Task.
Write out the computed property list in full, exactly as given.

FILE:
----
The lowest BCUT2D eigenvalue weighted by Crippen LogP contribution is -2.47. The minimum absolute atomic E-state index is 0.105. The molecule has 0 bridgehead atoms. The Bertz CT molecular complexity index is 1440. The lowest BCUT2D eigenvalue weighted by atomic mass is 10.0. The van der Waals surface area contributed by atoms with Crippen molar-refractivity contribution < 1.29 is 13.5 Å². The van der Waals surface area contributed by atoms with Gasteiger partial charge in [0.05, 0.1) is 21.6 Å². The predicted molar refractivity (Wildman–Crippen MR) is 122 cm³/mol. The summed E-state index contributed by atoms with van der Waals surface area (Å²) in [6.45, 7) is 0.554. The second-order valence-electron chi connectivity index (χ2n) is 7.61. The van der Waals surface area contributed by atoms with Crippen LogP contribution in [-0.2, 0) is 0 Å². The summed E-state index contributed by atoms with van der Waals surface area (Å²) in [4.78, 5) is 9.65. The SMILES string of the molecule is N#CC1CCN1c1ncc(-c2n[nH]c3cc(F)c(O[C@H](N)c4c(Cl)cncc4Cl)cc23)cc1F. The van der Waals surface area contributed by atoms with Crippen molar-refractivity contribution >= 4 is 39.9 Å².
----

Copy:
The lowest BCUT2D eigenvalue weighted by Crippen LogP contribution is -2.47. The minimum absolute atomic E-state index is 0.105. The molecule has 0 bridgehead atoms. The Bertz CT molecular complexity index is 1440. The lowest BCUT2D eigenvalue weighted by atomic mass is 10.0. The van der Waals surface area contributed by atoms with Crippen molar-refractivity contribution < 1.29 is 13.5 Å². The van der Waals surface area contributed by atoms with Gasteiger partial charge in [0.05, 0.1) is 21.6 Å². The predicted molar refractivity (Wildman–Crippen MR) is 122 cm³/mol. The summed E-state index contributed by atoms with van der Waals surface area (Å²) in [6.45, 7) is 0.554. The second-order valence-electron chi connectivity index (χ2n) is 7.61. The van der Waals surface area contributed by atoms with Crippen LogP contribution in [-0.2, 0) is 0 Å². The summed E-state index contributed by atoms with van der Waals surface area (Å²) in [4.78, 5) is 9.65. The SMILES string of the molecule is N#CC1CCN1c1ncc(-c2n[nH]c3cc(F)c(O[C@H](N)c4c(Cl)cncc4Cl)cc23)cc1F. The van der Waals surface area contributed by atoms with Crippen molar-refractivity contribution >= 4 is 39.9 Å².